September 14, 2021

By Isaac Mizrahi - Co-President & COO of ALMA

Imagine you're a CMO from a giant U.S. Corporation, and on August 12th, you received a message from your boss. She just got two questions from one of the company's board director: Have you seen the latest Census data? And most importantly, are we ready to compete in this new diverse marketplace?

Ideally, our CMO wouldn't have much problem answering the questions. Still, the reality is that many CMOs in America wouldn't be able to articulate their strategies towards a more multicultural consumer.

Some may refer to their DE&I efforts; some others may repeat the failed theory that "one strong message should unify all of us." However, none of this will be enough to keep brands relevant for years and decades to come, and for some brands, if you were not ready to compete when the 2020 Census results were released, your brand may become irrelevant by the time the 2030 Census comes around.

Just as an example, according to Univision, a leading Spanish language communications conglomerate, approximately 1,500 brands that regularly advertise in English completely ignore advertising in Spanish to connect to the significant share of the Hispanic population that consume culturally relevant content in Spanish.

Back in October/2019, I wrote this article here on Forbes discussing what to expect from the 2020 Census, using the 2010-2018 American Community Survey (ACS) results as a parameter. Now it's a good time to revisit the key predictions of the article and compare them to the data reported a few weeks ago.

Prediction # 1 - Non-Minority Population Growth Was Close to Zero

Results - The results demonstrated that non-minority population growth was negative, with the Non-Hispanic White population decreasing by 5.1 million or 2.6%.

Prediction # 2 - Multicultural Population Growth Is Exploding

Results – The country's population growth was 100% dependent on diverse segments. The Hispanic segment reached almost 19% of the country's population, with 62 million people, nearly 50% larger than the Black consumer segment, with 47 million at 12% of the population. The AAPI population continues its fast growth trajectory, reaching 24 million people with 6% of the population.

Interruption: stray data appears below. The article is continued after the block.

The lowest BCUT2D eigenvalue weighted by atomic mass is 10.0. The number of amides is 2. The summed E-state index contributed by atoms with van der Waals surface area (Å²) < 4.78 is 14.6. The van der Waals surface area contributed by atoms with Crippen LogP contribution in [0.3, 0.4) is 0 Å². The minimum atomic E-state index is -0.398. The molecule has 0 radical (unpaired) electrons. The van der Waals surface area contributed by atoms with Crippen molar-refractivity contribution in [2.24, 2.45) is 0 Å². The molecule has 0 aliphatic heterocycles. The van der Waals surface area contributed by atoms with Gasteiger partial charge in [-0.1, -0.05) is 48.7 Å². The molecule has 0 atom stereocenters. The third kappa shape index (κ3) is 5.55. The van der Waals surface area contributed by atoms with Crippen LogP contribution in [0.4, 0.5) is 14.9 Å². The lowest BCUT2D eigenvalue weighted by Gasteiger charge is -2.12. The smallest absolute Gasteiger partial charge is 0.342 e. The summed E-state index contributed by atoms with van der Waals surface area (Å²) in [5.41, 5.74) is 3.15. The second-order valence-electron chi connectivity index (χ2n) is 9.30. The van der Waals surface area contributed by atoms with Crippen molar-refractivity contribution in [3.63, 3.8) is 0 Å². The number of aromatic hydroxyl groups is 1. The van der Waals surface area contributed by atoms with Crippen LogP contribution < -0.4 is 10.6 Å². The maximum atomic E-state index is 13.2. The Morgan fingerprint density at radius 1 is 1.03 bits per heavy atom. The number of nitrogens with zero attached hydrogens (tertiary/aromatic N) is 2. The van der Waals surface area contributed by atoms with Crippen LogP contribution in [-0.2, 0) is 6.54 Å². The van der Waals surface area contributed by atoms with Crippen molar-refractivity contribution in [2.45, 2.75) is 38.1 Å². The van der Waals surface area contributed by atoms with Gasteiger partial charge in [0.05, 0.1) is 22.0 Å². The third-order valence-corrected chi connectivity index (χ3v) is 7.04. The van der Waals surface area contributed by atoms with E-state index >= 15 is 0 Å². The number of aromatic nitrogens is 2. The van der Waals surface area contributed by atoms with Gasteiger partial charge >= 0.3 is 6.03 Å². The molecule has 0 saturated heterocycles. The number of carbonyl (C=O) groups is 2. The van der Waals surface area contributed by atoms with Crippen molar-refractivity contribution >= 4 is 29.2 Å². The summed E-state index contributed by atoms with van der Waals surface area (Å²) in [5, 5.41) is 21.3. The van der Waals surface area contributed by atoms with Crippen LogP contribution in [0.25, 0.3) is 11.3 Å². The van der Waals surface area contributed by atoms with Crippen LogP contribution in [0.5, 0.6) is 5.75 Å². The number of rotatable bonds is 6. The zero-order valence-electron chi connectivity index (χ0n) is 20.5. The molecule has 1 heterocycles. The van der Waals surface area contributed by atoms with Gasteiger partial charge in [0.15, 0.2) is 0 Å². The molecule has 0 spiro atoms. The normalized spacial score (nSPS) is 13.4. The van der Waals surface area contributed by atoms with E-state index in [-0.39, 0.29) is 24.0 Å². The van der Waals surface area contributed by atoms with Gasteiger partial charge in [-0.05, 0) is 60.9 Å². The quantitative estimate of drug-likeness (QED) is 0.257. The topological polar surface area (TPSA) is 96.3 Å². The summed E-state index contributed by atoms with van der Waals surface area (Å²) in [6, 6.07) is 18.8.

Prediction # 3 - Multicultural Consumers Are Everywhere

Results - While the diverse population growth was more concentrated in urban areas and the West and the South regions, almost every county experienced an increase in its non-Hispanic White population.

The Hispanic population grew 148% in North Dakota in the past decade, 68% in Louisiana, 62% in New Hampshire, 57% in Kentucky! While in the 70s-90's marketers could replace a national multicultural marketing strategy with a regional one, now marketers should focus on national multicultural approaches supplemented by regional heavy-ups.

Prediction # 4 - Minority-Majority Is Becoming a Reality

Results - Approximately 53% of the 18 years old population and younger of the whole country is from a non-Hispanic white ethnicity. Furthermore, six states (California, New Mexico, Nevada, Texas, Maryland, and Hawaii) and the District of Columbia already have a minority-majority status.

The article's predictions were on target, and ideally, no one should be surprised with any of this. All data about the growth of diverse segments has been public and available and most importantly, what we are witnessing is a trend that has been building up for decades.

So, if you are a marketer and feel you're a bit out of touch with the minority-majority transformation of the country, here are a few actions you can implement in the next 30-60 days to start your journey towards a better understanding of multicultural marketing opportunities:

1 - Reach Out:

Start implementing a process to listen to your diverse employees, existing customers, and past customers, focusing on how their experience and perspective are similar or different from your own, from your average Non-Hispanic White employee or consumer. Ask questions, ask what they would do differently.

But don't stop there. Put together an advisory council with subject matter experts to help your organization on its journey towards more equitable and intentional multicultural investments.

2 - Learn:

Develop a learning plan, starting with data, insights, and information gaps your organization may have and committing to a multi-year plan (and to resources) to close this gap. Effective multicultural marketing is managing based on high-quality data and insights.

3 - Integrate:

Make your multicultural marketing goals a company-wide effort, integrating them with your DE&I plans, your R&D processes, your sales and distribution strategies, your community outreach. Ideally, multicultural marketing should "reside" in your marketing team, but the whole corporation should own it.

4 – Find a Champion:

Several multicultural marketing programs fail for lack of a champion that can protect it in its infancy and support it as it grows. A CMO can be a great champion; I had a few great CMOs helping me when I led multicultural marketing in the past.

But ideally, the search for a champion could go even higher in the organization, ideally to the CEO level. Make it a clear goal to all to see and share the program's status in every update meeting, every town hall. Ultimately, the organization will understand that if multicultural marketing is a priority for our bosses, it should be a priority for most employees.

It's time to move from a discussion about multicultural marketing towards action, and this action should be backed up with resources and consistency. The cost of doing nothing grows every single day, and it may reach a tipping point soon. If marketers don't act decisively and adequately, that may risk an important, and for many, the only source of significant growth they will have in years to come.

 

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